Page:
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Driving a quad, also known as an ATV or a four-wheeler, is not too difficult, but there is a learning curve. Once the learning curve has been conquered, driving a quad is pretty simple. Keep in mind that ATVs are perfect for moderate off-road use, and driving in the sand or muddy areas. To find out how to drive a quad, continue reading.
Quads can seat up to four people and can have two steering modes: auto or manual. Auto, or power steering, is for beginners because it allows you to control your vehicle with very little effort. Manual mode requires you to follow the wheel with your hands; this allows you to have more control and helps you to weave through obstacles.
There are two-stroke quads and four-stroke quads. The two-stroke quads are probably more common in the United States than the four-stroke quads. They offer excellent fuel mileage and performance as compared to four-strokes. The two-stroke quads are smaller and less expensive than four-strokes, which is probably why they are so common.
ATVs, which are designed for off-road use, can reach speeds of over 60 mph. ATVs are not street legal and cannot be driven on paved roads or public highways. Before you get in the quad, make sure that you at least take along your cell phone to call 911 or a friend if something should go wrong.
If you feel that it is necessary or beneficial, take an ATV safety course to learn the ins and outs of ATV riding.
Familiarize Yourself With ATV Laws
Below is a bit of information on ATV laws (be sure to check the ATV laws for your state):
Most states require that ATV drivers be at least 16 years old, possess a valid driver’s license, and wear a DOT-approved helmet. Some states have additional requirements for ATV operators aged 16 to 18.
In addition to driver requirements, most states require all ATV operators to register their vehicles with the state’s department of motor vehicles (DMV). In many cases, an operator or owner must also possess a liability insurance policy covering personal injury and property damage arising from the use of an ATV.
Noise is a concern for certain people, as many off-road vehicles are loud when used in residential areas. Some states have regulations for noise levels, but in general, it is the responsibility of each operator to ensure that no decibel levels are excessively high or low when operating an ATV in areas where others live. Riding an ATV requires skill and practice, and it is vital that all riders follow all state rules and regulations. It is also important to maintain one’s ATV according to the manufacturer’s specifications. If you are thinking of purchasing a vehicle, be sure to do your research before making a final decision.
To find the specific ATV laws in your state, check out this resource.
How to Drive a Quad
Braking and Acceleration
Most ATVs have a thumb throttle – the ones that don’t have a twist throttle. Depending on the four-wheeler, operators can use either the brake handle or foot pedal to put on the brakes. Be sure to check out your vehicles manual or have an experienced friend help you. This will make everything a lot easier.
Drive and Reverse
The quad has two modes: Drive and Reverse. Use reverse to move backward or park. Obviously, drive is used to move forward.
As a general rule, when driving throughout hills, keep you bodyweight in a sensible direction (e.g. keep your body forward when going uphill). When turning, you want to lean into the turn with your body while smoothing turning the handle bars.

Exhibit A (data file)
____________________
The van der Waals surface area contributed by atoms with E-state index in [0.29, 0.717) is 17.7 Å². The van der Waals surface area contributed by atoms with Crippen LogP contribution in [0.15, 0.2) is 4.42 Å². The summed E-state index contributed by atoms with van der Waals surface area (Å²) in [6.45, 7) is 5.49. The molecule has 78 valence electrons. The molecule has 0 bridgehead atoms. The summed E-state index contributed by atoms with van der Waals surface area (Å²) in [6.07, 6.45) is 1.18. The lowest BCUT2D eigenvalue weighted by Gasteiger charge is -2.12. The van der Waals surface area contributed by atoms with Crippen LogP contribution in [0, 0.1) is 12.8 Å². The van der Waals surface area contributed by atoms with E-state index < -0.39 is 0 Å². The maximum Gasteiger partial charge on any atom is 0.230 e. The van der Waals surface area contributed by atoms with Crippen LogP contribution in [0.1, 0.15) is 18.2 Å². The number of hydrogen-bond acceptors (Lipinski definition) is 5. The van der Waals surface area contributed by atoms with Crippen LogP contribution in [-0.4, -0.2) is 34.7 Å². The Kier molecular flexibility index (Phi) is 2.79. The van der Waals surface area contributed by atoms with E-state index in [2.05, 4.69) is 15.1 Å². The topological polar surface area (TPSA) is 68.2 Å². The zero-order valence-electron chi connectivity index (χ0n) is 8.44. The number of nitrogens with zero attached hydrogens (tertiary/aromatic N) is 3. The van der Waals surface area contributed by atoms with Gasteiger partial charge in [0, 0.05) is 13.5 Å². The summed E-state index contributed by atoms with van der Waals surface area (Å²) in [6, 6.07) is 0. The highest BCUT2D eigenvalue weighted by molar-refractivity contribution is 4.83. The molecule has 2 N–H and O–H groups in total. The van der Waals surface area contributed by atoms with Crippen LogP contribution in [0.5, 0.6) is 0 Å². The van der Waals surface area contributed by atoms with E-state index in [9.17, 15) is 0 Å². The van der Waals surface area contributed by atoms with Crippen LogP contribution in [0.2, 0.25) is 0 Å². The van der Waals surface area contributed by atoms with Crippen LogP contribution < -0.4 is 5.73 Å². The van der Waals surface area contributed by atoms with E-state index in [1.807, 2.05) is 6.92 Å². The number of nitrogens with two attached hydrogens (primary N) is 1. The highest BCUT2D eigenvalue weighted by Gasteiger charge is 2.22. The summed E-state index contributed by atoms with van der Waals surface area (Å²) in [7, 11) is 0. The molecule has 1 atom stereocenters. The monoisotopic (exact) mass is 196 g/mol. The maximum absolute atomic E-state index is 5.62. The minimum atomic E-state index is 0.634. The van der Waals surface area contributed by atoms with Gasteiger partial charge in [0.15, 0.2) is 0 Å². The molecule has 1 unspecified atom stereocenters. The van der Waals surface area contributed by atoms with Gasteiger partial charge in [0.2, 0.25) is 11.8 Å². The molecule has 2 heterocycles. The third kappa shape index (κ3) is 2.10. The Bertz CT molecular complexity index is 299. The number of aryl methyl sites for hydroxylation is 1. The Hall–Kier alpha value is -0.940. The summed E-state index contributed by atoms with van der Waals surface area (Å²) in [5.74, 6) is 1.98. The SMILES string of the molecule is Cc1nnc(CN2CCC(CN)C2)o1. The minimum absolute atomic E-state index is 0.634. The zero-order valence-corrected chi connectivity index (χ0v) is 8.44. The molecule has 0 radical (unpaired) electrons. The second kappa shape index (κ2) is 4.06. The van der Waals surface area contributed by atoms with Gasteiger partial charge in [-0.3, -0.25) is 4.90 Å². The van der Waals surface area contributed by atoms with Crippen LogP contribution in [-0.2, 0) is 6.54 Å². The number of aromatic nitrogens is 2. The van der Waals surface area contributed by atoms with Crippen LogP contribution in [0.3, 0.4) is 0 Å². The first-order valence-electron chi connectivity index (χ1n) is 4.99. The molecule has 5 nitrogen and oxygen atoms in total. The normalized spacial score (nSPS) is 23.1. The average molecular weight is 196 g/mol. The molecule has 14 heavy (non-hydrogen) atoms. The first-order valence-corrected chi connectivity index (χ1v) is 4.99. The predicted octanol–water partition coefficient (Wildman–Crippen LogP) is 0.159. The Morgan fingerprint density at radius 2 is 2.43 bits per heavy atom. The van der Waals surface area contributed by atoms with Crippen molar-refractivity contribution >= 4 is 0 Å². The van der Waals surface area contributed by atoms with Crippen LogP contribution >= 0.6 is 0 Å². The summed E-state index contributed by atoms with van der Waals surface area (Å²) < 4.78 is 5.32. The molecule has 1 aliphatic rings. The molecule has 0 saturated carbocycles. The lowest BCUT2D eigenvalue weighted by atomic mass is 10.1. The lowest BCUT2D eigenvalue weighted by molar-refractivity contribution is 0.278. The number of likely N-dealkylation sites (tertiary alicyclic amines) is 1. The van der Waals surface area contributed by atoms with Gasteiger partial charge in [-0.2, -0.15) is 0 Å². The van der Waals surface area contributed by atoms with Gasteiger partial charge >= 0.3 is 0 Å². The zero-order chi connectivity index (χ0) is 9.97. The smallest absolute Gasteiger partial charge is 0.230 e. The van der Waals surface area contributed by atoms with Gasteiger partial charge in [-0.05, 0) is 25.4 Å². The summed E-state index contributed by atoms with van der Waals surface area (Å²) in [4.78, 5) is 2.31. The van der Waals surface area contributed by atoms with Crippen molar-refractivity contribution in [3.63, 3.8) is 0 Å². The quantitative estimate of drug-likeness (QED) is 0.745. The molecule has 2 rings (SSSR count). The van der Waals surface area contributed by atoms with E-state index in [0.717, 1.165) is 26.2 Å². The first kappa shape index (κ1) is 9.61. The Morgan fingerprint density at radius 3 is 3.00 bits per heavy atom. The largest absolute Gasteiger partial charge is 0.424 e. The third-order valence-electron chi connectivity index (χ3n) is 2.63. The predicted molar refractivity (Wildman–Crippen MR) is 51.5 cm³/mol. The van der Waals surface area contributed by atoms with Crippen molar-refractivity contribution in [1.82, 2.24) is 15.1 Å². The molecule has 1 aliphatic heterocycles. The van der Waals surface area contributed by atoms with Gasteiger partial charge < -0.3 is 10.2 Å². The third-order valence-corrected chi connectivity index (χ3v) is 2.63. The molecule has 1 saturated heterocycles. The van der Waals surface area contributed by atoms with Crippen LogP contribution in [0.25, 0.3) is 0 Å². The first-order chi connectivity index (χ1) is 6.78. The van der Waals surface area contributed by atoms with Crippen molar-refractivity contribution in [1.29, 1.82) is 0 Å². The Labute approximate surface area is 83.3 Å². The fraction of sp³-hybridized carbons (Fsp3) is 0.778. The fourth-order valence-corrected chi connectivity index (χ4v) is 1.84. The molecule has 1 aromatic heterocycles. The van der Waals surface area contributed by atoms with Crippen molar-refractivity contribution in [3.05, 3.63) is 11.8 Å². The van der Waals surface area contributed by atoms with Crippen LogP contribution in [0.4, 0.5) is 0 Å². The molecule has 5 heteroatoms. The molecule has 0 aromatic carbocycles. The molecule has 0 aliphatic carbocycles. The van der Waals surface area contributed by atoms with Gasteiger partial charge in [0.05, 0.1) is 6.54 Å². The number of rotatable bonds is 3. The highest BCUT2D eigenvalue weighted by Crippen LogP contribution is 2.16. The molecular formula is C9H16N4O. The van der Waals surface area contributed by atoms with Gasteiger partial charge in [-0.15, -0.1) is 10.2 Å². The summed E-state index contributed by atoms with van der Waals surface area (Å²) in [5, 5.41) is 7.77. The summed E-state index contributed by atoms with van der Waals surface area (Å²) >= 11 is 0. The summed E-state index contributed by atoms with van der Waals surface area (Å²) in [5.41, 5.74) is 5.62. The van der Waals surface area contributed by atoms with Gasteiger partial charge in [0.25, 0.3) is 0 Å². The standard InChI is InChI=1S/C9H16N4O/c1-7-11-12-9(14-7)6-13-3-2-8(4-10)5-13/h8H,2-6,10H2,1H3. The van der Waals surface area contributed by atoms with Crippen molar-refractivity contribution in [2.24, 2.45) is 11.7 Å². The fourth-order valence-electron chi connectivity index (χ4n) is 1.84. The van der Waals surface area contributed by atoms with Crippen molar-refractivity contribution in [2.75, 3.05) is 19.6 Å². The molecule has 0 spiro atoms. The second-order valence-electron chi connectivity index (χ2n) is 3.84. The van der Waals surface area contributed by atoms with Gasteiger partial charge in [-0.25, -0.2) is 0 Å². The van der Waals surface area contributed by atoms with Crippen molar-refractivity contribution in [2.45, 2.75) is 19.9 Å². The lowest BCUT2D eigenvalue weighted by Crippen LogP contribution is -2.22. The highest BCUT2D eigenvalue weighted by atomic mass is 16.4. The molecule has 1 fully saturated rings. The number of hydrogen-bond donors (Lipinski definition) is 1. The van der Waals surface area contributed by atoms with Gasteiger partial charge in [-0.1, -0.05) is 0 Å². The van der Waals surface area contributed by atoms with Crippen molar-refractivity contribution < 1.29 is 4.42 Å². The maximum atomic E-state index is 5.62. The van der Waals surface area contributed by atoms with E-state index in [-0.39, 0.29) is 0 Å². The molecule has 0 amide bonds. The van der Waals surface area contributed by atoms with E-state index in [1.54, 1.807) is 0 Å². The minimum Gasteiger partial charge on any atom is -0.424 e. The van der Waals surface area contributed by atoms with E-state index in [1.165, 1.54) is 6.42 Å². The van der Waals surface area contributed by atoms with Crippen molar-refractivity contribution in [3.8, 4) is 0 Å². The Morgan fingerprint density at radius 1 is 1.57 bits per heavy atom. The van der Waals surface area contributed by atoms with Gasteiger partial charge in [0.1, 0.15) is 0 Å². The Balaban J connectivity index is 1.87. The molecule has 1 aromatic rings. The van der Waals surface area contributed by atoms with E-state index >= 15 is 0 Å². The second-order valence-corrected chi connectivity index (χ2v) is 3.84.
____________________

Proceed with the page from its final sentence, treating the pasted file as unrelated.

Going Over Rough Terrain
Keep in mind that the seat on a quad is relatively low to the ground, so when you go over a hill or a bump, it is best to slow down a little bit before cresting the hill or going over the bump. This will prevent you from flying over the handle bars. If this does happen however, try not to panic as it happens quite often (this is why you should never ride alone). If you are with someone else they can usually help out by pulling you back up on your seat. If you are alone, just hit the throttle and try to ride it out as it’s quite easy to flip over backwards in these situations.
When riding a quad (off-road), the throttle should be held down almost all of the time, except for when going downhill. When going downhill with a passenger, make sure that they hold on tightly. If they fall out, the quad could roll over. Make sure that you and your passenger are both wearing a helmet and protective gear at all times.
If you opted for four-wheel drive and have a capable ATV, you should know when to use it. 4-wheel drive is great for rough terrain, driving through mud, or getting unstuck.
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TOP Tips on How to Drive a Quad
- You need to have the right gear before you head out. Definatly wear eye protection and a helmet.
- Watch your speed, and be cautious when riding alone.
- Be mindful of hills, bumps, pedestrians, livestock and other obstacles such as sand pits that may stop an ATV in its tracks.
- Watch for children and wildlife when driving near roads or walkways where they are often unaware of their surroundings.
- Always wear gloves when riding to avoid blisters on hands and thumbs from gripping the handlebars too tightly.
- If you are planning to go off-roading with your ATV, make sure that you have a 4-wheeler kit and winch just in case you need help getting out of tough spots.
- Remember, SAFETY FIRST. Driving a quad has the potential to lead to injury, so always be mindful of that and drive responsibly.
At the end of the day, having an experienced rider teach you is the best way to learn. That being said, doing a bit of research on how to drive a quad will be very helpful and allow you to learn faster. However, studying will only do so much; learning to drive an ATV takes physical practice.
After doing a bit of research, the best way to learn is to just go out and start riding (preferably with supervision).